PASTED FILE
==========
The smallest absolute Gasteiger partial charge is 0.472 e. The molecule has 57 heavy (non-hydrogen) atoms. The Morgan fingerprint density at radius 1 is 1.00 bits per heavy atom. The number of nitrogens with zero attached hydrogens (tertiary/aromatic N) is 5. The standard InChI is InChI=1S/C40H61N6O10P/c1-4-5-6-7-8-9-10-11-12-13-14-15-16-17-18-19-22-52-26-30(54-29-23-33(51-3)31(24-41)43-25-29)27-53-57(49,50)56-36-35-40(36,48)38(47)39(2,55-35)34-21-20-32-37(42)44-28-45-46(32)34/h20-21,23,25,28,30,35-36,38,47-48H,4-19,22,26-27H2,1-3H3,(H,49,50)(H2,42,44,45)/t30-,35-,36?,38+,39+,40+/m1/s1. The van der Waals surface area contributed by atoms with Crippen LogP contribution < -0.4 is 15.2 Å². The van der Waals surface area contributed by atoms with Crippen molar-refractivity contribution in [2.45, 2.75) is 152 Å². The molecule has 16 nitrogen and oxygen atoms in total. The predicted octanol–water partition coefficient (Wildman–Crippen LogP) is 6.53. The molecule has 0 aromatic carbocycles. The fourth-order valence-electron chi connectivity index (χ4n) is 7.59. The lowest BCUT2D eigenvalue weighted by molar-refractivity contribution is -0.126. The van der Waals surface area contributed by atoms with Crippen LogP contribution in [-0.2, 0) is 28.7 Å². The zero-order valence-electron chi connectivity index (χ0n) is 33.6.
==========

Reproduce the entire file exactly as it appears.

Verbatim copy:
The smallest absolute Gasteiger partial charge is 0.472 e. The molecule has 57 heavy (non-hydrogen) atoms. The Morgan fingerprint density at radius 1 is 1.00 bits per heavy atom. The number of nitrogens with zero attached hydrogens (tertiary/aromatic N) is 5. The standard InChI is InChI=1S/C40H61N6O10P/c1-4-5-6-7-8-9-10-11-12-13-14-15-16-17-18-19-22-52-26-30(54-29-23-33(51-3)31(24-41)43-25-29)27-53-57(49,50)56-36-35-40(36,48)38(47)39(2,55-35)34-21-20-32-37(42)44-28-45-46(32)34/h20-21,23,25,28,30,35-36,38,47-48H,4-19,22,26-27H2,1-3H3,(H,49,50)(H2,42,44,45)/t30-,35-,36?,38+,39+,40+/m1/s1. The van der Waals surface area contributed by atoms with Crippen LogP contribution < -0.4 is 15.2 Å². The van der Waals surface area contributed by atoms with Crippen molar-refractivity contribution in [2.45, 2.75) is 152 Å². The molecule has 16 nitrogen and oxygen atoms in total. The predicted octanol–water partition coefficient (Wildman–Crippen LogP) is 6.53. The molecule has 0 aromatic carbocycles. The fourth-order valence-electron chi connectivity index (χ4n) is 7.59. The lowest BCUT2D eigenvalue weighted by molar-refractivity contribution is -0.126. The van der Waals surface area contributed by atoms with Crippen LogP contribution in [-0.2, 0) is 28.7 Å². The zero-order valence-electron chi connectivity index (χ0n) is 33.6.